• I’m travelling to Europe tomorrow.
  • I need to go to the Post Office.
  • Can you tell me the way to the station?
  • Are you going to the party?
  • I’ve never been to a football match.
  • What time did you go to work?
  • We quickly moved the conversation onto a new subject.
  • Put the book into the box.

Preposition of Direction Exercises

Complete the following sentences with the correct preposition: to, toward, on, onto, in, or into. Some sentences may have more than one possible correct answer. Remember that a few verbs of motion take only "on" rather than "onto."

  1. The plane landed ______ the runway.
  2. The kids climbed ______ the monkey bars.
  3. The dog jumped ______ the lake.
  4. The baby spilled his rye______ the floor.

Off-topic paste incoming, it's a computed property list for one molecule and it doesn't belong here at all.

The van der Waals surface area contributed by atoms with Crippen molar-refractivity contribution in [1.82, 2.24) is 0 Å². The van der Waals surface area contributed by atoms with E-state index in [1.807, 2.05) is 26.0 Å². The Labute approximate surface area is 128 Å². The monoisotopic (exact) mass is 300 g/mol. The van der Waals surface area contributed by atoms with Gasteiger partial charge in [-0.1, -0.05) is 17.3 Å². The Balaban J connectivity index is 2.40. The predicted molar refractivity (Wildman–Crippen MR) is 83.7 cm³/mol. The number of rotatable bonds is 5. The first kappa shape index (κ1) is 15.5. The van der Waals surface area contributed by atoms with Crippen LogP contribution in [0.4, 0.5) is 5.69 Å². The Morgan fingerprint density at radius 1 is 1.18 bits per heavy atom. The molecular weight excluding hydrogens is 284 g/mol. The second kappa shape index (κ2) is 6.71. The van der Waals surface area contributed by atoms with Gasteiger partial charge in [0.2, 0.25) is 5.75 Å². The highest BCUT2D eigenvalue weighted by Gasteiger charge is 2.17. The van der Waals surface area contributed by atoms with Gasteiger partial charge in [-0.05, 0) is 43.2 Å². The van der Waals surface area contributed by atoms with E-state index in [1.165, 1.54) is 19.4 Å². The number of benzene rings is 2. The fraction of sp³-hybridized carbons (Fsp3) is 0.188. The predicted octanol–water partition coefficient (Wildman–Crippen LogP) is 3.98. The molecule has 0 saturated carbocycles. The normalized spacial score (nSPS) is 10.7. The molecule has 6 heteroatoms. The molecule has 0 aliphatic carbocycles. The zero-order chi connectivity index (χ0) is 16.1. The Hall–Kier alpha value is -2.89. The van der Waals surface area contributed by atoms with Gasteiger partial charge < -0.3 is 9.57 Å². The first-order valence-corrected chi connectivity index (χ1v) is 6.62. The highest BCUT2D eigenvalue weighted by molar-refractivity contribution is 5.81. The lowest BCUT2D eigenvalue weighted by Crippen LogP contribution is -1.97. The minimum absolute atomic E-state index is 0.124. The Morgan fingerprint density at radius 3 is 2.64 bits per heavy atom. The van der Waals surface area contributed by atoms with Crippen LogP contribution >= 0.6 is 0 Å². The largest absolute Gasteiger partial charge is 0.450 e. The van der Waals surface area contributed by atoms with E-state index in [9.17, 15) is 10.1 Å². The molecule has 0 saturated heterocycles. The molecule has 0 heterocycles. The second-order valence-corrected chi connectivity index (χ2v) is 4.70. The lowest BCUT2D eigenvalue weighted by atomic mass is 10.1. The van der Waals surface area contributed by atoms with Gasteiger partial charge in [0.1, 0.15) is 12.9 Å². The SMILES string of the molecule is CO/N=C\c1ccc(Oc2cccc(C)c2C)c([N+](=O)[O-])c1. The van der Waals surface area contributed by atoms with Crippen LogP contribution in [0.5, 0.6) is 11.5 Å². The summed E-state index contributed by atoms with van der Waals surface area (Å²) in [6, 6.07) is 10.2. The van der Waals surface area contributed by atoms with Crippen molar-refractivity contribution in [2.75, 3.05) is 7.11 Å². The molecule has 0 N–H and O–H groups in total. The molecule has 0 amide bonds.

5. James got ______ Tom's car.
  6. Are the boys still swimming ______ the pool?
  7. We cried to the man on the ladder, "Hang ______!"
  8. Annabelle has returned ______ her home town.
  9. John fell ______ the floor.
  10. We drove _____ the river for an hour but turned north before we reached it.
  11. Peter drove Helen ______ the airport.
  12. The plane was headed __________ a storm cloud.
  13. I went ______ the gym.
  14. The waitress noticed that there was no more Diet Pepsi ______ Cedric's glass.
  15. Patricia almost fell ______ the river.
  16. Allan left your keys ______ the table.
  17. Mariam jumped ______ the stage and danced.
  18. Drive __________ the city limits and turn north.
  19. Iman and Sarah took the bus that was heading ______ the university.
  20. Dr. Casper apologized for interrupting us and told us to carry ______ with our discussion.
  21. Echelles and Michelle moved the table ______ the dining room.
  22. I walk ______ the amusement park.